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Airing Pain 53: Headaches, Chilli Pepper Patches and the Placebo Effect

Inves­ti­gat­ing the diag­noses of headaches, and the ben­e­fits of top­i­cal and place­bo treat­ments for chron­ic pain

This edi­tion has been fund­ed by a grant from the Scot­tish Government.

Paul Evans meets Dr Paul Davies, a Con­sul­tant Neu­rol­o­gist from Northamp­ton Gen­er­al Hos­pi­tal, who explains that whilst most headaches are benign and can be self-med­icat­ed, some headaches – those that are fre­quent and very painful – require med­ical atten­tion. He out­lines the dif­fer­ent types of headaches, includ­ing migraines, ten­sion headaches and clus­ter headaches, and says that each kind requires a spe­cif­ic treat­ment. Dr Davies admits that GPs have a long way to go in diag­nos­ing and treat­ing chron­ic headaches effectively.

Dr Mick Ser­pell, a Con­sul­tant in Anaes­the­sia and Pain Med­i­cine in Glas­gow, gives us an intro­duc­tion to top­i­cal med­i­cine – med­ica­tion applied to the sur­face of the body rather than intro­duced into it. The med­ica­tion is applied to the painful area and the drug has a painkilling effect at a local lev­el. Top­i­cal med­i­cines can take the form of a cream, a gel or a plas­ter impreg­nat­ed with a drug. We hear about two types which are usu­al­ly used to treat neu­ro­path­ic con­di­tions – lido­caine and a chilli pep­per plas­ter. One ben­e­fit of top­i­cal treat­ments is that they have very few side-effects and can usu­al­ly be used along­side oth­er analgesics.

Final­ly, Paul meets Dr Michael Lee, a Research Asso­ciate at Oxford Cen­tre for the Func­tion­al Mag­net­ic Res­o­nance Imag­ing of the Brain, who car­ries out exten­sive research into place­bos ­– treat­ments giv­en pure­ly for psy­cho­log­i­cal effect. In defi­ance of those scep­ti­cal of the place­bo effect, Dr Lee’s brain imag­ing research shows that place­bo med­ica­tions can have a vis­i­ble effect on the way that pain is trans­mit­ted to the brain. Dr Lee also high­lights the impor­tance of psy­cho­log­i­cal con­text in treat­ment, say­ing that what a patient believes about their doc­tor, their med­ica­tion and the ther­a­peu­tic process as a whole affects their response to medication.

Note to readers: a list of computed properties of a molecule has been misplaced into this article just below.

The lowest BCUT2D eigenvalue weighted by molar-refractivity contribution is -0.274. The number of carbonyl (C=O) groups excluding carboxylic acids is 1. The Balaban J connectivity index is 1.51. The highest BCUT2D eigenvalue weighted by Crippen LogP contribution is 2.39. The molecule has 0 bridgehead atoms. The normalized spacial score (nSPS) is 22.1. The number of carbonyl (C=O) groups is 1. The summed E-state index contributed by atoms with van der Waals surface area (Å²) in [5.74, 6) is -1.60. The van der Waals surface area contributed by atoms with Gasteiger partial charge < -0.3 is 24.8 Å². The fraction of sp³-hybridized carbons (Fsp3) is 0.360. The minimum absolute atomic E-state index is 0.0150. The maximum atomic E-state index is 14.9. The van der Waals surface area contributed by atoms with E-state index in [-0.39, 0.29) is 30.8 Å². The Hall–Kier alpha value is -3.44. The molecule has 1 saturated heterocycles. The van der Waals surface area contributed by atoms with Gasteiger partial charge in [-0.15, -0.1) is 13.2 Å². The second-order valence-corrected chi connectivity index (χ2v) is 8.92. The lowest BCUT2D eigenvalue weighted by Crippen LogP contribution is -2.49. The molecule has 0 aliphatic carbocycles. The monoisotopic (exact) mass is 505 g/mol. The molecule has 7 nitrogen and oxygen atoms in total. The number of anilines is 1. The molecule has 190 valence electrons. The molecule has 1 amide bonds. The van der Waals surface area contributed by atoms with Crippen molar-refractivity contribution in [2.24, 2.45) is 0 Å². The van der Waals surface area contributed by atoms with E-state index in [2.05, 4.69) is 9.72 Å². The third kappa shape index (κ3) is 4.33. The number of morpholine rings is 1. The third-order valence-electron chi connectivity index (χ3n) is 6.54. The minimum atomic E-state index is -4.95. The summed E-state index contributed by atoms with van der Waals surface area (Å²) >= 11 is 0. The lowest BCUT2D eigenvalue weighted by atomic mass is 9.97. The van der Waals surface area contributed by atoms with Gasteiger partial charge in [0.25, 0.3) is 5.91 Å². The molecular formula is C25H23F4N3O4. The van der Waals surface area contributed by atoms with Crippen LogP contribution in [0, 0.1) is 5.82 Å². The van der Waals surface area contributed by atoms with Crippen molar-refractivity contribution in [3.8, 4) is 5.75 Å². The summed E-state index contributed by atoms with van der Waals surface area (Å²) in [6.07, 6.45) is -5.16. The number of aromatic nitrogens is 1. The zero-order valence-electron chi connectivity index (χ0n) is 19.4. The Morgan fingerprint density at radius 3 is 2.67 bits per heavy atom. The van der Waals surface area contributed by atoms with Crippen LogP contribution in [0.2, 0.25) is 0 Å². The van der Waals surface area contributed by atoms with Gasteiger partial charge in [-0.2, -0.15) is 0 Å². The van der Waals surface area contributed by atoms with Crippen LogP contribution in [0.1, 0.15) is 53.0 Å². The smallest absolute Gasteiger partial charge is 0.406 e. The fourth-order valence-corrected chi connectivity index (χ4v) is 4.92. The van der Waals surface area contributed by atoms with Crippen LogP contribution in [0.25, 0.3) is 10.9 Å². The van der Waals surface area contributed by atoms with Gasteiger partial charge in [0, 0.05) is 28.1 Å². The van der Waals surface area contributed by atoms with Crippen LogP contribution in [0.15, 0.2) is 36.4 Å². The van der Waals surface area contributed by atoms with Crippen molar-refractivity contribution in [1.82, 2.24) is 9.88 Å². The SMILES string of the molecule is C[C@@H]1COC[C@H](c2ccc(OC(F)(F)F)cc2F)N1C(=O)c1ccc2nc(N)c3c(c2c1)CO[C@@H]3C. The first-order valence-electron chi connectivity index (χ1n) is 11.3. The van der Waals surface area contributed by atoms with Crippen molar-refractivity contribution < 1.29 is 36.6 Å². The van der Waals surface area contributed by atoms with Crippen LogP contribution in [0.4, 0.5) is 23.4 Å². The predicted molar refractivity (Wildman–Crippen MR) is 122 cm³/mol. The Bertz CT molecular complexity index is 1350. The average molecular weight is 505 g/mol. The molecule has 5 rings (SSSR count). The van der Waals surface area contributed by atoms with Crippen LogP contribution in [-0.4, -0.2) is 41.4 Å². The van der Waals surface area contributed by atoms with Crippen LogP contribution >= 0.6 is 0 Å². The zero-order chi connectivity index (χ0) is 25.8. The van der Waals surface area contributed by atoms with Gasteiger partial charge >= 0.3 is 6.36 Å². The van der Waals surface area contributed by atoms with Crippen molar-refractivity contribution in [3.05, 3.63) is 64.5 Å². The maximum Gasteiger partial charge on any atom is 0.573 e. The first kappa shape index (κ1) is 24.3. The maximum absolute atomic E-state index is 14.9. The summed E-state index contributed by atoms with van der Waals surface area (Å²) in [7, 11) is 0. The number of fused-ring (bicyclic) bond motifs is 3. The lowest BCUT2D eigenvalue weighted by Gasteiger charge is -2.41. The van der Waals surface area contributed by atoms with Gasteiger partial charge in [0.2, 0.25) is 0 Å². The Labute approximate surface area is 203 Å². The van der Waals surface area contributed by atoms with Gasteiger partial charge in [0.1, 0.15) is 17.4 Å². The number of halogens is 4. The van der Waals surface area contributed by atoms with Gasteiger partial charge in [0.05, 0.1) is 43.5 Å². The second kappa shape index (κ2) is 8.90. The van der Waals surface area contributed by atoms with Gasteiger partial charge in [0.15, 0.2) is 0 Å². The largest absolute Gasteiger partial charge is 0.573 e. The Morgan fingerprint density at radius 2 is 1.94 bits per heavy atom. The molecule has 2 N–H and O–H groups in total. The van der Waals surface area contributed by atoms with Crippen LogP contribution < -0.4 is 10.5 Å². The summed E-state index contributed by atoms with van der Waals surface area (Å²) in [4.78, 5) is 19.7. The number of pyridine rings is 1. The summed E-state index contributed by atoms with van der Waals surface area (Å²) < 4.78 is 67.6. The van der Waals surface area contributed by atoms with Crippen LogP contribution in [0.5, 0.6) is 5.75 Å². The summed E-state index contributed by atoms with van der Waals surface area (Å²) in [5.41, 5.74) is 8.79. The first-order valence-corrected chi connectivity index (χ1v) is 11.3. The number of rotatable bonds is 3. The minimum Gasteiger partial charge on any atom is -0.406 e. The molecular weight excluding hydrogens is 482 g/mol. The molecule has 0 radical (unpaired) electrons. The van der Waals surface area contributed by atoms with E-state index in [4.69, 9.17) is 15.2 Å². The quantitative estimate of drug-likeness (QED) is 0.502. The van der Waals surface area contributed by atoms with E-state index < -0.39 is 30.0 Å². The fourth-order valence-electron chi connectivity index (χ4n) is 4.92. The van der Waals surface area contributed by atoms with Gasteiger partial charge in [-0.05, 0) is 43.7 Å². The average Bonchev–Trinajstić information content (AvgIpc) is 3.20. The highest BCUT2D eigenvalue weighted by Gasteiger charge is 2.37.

Issues cov­ered in this pro­gramme include: Migraine, headaches, top­i­cal treat­ment, ten­sion headache, clus­ter headache, side effects, place­bo, psy­chol­o­gy, self-med­ica­tion, gel, cream, plas­ter, neu­ro­path­ic pain, blood stream, HIV neu­ropa­thy, post-her­pet­ic neu­ral­gia, brain sig­nals and medication.


Con­trib­u­tors:

  • Dr Paul Davies, Con­sul­tant Neu­rol­o­gist at Northamp­ton Gen­er­al Hos­pi­tal and runs headache clin­ic at John Rad­cliffe Hos­pi­tal in Oxford
  • Dr Mick Ser­pell, Con­sul­tant in Anaes­the­sia and Pain Med­i­cine in Glasgow
  • Dr Michael Lee, Research Asso­ciate at Oxford Cen­tre for the Func­tion­al Mag­net­ic Res­o­nance Imag­ing of the Brain.

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